South Carolina State University, the people of the 6th Congressional District and South Carolina have lost one of their strongest supporters.
Dr. Emily England Clyburn, known to many as “Ms. Emily,” wife of nearly six decades to U.S. House Majority Whip James Clyburn, is being remembered with home-going services today in Charleston. She died this past Thursday at age 80.
A Moncks Corner native known far beyond the limits of Orangeburg, Emily Clyburn’s ties here are significant. She and the congressman met while both were students at S.C. State as the civil rights movement was unfolding in earnest. Clyburn often told the story of how they met.
Both were in jail after being arrested while protesting segregation at an Orangeburg drug store counter. The congressman said romance wasn't on his mind as he was let out — he was hungry and just wanted something to eat.
Emily Clyburn walked up to him with a hamburger. As he reached for it, she tore it, keeping half for herself.
"I tell everybody she got me for half a hamburger," James Clyburn said. They married just over a year later and were together since.
Emily Clyburn also is credited by the congressman with launching his political career. According to James Clyburn’s memoir, “Blessed Experiences,” she told him after a 1971 speech, “I just wonder when you are going to stop talking about South Carolina’s problems and do something about them.”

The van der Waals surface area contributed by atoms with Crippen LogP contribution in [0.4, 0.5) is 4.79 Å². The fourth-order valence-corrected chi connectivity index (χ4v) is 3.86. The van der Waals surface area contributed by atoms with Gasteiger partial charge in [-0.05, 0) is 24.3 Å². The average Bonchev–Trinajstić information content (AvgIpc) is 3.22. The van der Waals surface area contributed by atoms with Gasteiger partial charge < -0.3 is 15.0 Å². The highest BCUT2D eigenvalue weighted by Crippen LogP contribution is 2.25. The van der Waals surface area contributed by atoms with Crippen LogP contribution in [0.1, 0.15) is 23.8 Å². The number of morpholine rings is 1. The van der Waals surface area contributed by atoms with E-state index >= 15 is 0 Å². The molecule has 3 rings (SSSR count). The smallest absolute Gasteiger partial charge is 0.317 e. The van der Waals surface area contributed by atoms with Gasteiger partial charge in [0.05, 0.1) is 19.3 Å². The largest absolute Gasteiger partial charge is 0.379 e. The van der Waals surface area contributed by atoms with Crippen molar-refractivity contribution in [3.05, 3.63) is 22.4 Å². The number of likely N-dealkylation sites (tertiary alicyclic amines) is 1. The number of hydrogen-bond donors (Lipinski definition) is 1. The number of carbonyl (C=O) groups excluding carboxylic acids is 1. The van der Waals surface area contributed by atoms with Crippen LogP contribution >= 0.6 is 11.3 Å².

He has been “doing something” ever since.
Emily Clyburn built her own legacy as well.
She spent 30 years as a medical librarian at the Charleston Naval Base and Dorn VA Medical Center in Columbia.
She established the Emily England Clyburn Honors Scholarship at S.C. State, which honored her with doctorate of human letters in 2010.
Along with the congressman, her philanthropic giving included raising more than $1.7 million since 2005 for the James E. and Emily E. Clyburn Endowment for Archives and History at S.C. State.
And in 2018, the pedestrian bridge over Chestnut Street leading to the S.C. State campus was named in her honor.
Sen. John Matthews, D-Bowman, introduced the legislation to rename the bridge. In October at the dedication ceremony, his words were a fitting tribute to Emily Clyburn: "I am blessed to have the opportunity to be able to name the bridge in honor of someone who has paved the way for future generations in our community and our state. Dr. Clyburn's contributions will forever remain not only in the history books of South Carolina, but also in the hearts, minds and lives that will be touched and impacted by her work."
At the same ceremony, S.C. State President James Clark lauded Emily Clyburn's contributions to the university and referred to her family as "the first family of this university."
While Congressman Clyburn’s contributions to the university, state and nation will continue, he will miss Dr. Emily Clyburn as the matriarch of the “first family” and a guiding force. So many others will miss her too.
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